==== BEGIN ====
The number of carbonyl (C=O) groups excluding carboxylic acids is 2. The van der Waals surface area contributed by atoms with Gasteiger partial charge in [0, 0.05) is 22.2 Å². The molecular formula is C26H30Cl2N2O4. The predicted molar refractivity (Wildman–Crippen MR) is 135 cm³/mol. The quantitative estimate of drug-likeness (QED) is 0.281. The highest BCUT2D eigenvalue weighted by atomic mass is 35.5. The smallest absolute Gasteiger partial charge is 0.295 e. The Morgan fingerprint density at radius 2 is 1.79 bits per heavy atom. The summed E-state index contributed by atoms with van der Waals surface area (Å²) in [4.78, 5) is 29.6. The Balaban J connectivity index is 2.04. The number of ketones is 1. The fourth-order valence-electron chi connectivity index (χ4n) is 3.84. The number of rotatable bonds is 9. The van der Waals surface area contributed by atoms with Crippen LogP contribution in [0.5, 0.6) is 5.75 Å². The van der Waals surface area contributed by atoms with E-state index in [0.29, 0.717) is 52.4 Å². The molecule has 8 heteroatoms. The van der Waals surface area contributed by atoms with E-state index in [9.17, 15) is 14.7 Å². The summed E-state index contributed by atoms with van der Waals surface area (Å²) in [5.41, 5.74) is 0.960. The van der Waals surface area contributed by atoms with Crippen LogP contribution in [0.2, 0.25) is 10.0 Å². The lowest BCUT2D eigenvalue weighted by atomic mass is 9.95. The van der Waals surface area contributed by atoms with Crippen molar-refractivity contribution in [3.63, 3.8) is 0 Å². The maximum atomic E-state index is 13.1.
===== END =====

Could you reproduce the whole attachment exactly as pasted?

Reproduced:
The number of carbonyl (C=O) groups excluding carboxylic acids is 2. The van der Waals surface area contributed by atoms with Gasteiger partial charge in [0, 0.05) is 22.2 Å². The molecular formula is C26H30Cl2N2O4. The predicted molar refractivity (Wildman–Crippen MR) is 135 cm³/mol. The quantitative estimate of drug-likeness (QED) is 0.281. The highest BCUT2D eigenvalue weighted by atomic mass is 35.5. The smallest absolute Gasteiger partial charge is 0.295 e. The Morgan fingerprint density at radius 2 is 1.79 bits per heavy atom. The summed E-state index contributed by atoms with van der Waals surface area (Å²) in [4.78, 5) is 29.6. The Balaban J connectivity index is 2.04. The number of ketones is 1. The fourth-order valence-electron chi connectivity index (χ4n) is 3.84. The number of rotatable bonds is 9. The van der Waals surface area contributed by atoms with Crippen LogP contribution in [0.5, 0.6) is 5.75 Å². The van der Waals surface area contributed by atoms with E-state index in [0.29, 0.717) is 52.4 Å². The molecule has 8 heteroatoms. The van der Waals surface area contributed by atoms with E-state index in [9.17, 15) is 14.7 Å². The summed E-state index contributed by atoms with van der Waals surface area (Å²) in [5.41, 5.74) is 0.960. The van der Waals surface area contributed by atoms with Crippen LogP contribution in [0.2, 0.25) is 10.0 Å². The lowest BCUT2D eigenvalue weighted by atomic mass is 9.95. The van der Waals surface area contributed by atoms with Crippen molar-refractivity contribution in [3.63, 3.8) is 0 Å². The maximum atomic E-state index is 13.1.